“Loopy, I told ye not ter do tat!” a high-pitched voice with an Irish brogue called out.
A small shadow revealed a dwarf-sized figure. He scuttled along with the other dwarf he was scolding. As they moved towards the hut, they stopped short and were surprised by Crystal’s presence. Why are they looking at me like that? I’m not a threat, am I? she thought. The other dwarf raised his eyebrow and circled around Crystal, eyeing her posture and features.
“And who might ye be? A human, perhaps?” asked the dwarf.
“Yes, I am. My name is Crystal.”
“Very well. Do ye work fer ‘im’?” he whispered, inching closer.
Crystal told them about her encounter with Hurclitis. Even Loopy was watching Crystal with suspicion. After she denied working for Hurclitis, they heartily greeted her into Dwarfopolis. I just want to go home. Now they’re offering me tea?
“How could he do such a thing? That’s horrible!” Crystal said later, sipping the tea that she at first took reluctantly. She tried to imagine the beastly creature committing heinous acts and turning innocent dwarfs into doors, servants, and what not. I kind of know how that feels- to be let down by the ones you used to trust. I feel bad for those poor dwarves.
“Ye can’t jus’ decide ta kill ‘im. It’s impossible, I tell ye! Other dwarfs o’ the land have tried and never succeeded. Even Juntice o’er here failed. He’ll jus’ make ye one of his prisners!” Loopy shouted after hearing out Crystal’s plan.
It was getting darker outside and the sky’s luminescent glow faded. The two dwarves insisted upon Crystal staying in their hut, for Hurclitis had probably sent out an army of evil pixies to seize her. A cloud of fear hovered over her and she began to miss her mother and Max.
Am I ever going to get home? Mom, where are you when I need you the most? Teardrops glittered in Crystal’s eyes as she sobbed herself to sleep.
“Rise and shine!” Loopy shouted as he set a wooden tray of slimy yellow gook in a bowl. Crystal’s eyes squinted open and she stubbornly groaned. She sat up and a look of terror struck her face as she looked at the “breakfast” tray on her lap.
“Um, what is that?” she asked.
“Tey’re scrambled eggs. Te ones cooked with dragon saliva are just delicious,” Loopy replied, as he shoveled a spoonful of it into her mouth. Crystal grabbed a napkin and spit out the eggs. She didn’t want to insult him and said, “I’m not so hungry.”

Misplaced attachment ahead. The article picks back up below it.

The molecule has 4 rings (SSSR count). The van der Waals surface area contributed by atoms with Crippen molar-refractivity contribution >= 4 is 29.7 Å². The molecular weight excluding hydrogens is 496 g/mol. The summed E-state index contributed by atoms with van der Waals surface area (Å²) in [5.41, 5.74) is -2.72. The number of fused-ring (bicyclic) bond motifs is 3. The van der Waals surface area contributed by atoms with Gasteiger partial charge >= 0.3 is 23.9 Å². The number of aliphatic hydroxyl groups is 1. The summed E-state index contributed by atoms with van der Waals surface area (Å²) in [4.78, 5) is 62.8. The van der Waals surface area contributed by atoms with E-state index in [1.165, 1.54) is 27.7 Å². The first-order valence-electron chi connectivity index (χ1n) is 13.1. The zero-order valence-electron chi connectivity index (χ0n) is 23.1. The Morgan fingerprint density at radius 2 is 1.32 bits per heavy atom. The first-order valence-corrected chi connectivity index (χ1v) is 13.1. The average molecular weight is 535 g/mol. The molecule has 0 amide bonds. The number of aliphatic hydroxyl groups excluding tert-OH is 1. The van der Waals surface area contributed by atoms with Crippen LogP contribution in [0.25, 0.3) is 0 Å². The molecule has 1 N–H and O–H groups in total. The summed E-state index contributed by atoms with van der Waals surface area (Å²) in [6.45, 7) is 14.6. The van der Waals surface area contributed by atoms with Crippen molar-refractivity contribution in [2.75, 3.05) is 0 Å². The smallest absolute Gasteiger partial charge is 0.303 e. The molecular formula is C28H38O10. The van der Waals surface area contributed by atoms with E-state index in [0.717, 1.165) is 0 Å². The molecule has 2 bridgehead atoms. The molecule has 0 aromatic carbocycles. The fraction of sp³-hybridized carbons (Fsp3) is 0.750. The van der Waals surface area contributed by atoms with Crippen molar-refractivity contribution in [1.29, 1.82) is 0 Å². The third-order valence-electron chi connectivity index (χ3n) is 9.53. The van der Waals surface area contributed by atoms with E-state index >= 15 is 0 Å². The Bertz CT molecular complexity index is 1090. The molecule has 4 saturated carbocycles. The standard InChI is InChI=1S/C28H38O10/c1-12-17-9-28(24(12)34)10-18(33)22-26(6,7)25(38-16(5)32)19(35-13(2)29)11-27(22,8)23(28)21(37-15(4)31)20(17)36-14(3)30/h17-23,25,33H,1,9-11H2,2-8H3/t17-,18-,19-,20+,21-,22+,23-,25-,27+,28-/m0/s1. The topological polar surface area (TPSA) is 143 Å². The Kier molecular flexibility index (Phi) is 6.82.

“I have spent the most horrible time of my life in this stupid land with that stupid Hurclitis and all I want is to see my family. Why can’t everything be the way it was?” Crystal whined.
“Don’t say his name again! He’ll get stronger and when ye do it once more, he will hear your voice and know where ye are. He’ll kill ye if ye cross his path,” Juntice warned, ignoring her complaint.
“Please don’t make me do this. I’m not as strong as you think,” Crystal begged.
“We need yer help. Ye are the bravest person we have met since the taking of our sweet home land. We saw ye wandering in the forest and ye are much smarter than ye think.”
Why me? Please, dear God. Get me home!
“Fine, but only if you help me get back to my mother and brother.”
The three of them organized a plan to get into Hurclitis’ castle. An imposing brick tower loomed over the land. Loopy and Juntice pretended that they captured Crystal and were going to hand her over to Hurclitis when they reached the three-headed dragon guard at the gates. The dragon’s blood red eyes were locked on Crystal, and he was hesitant to let her in.
“You look very familiar to me. Perhaps you are the two dwarves who were defeated in the revolt against Hurclitis many years ago? I recall their names were Loopy and Juntice,” the dragon said as his piercing eyes accusingly glared at the dwarves. His leathery scales were geometrically aligned all over its body and soon revealed fire holes.
I don’t think he believes us. Crystal thought uneasily as she quietly panicked.
“Run over there!” she shouted and pointed to a gray stone door. Startled, the two dwarves dashed through the threshold and held it open for her as she made it just in time before the dragon’s fire burned her.
“Phew! That was way too close,” Crystal said, panting.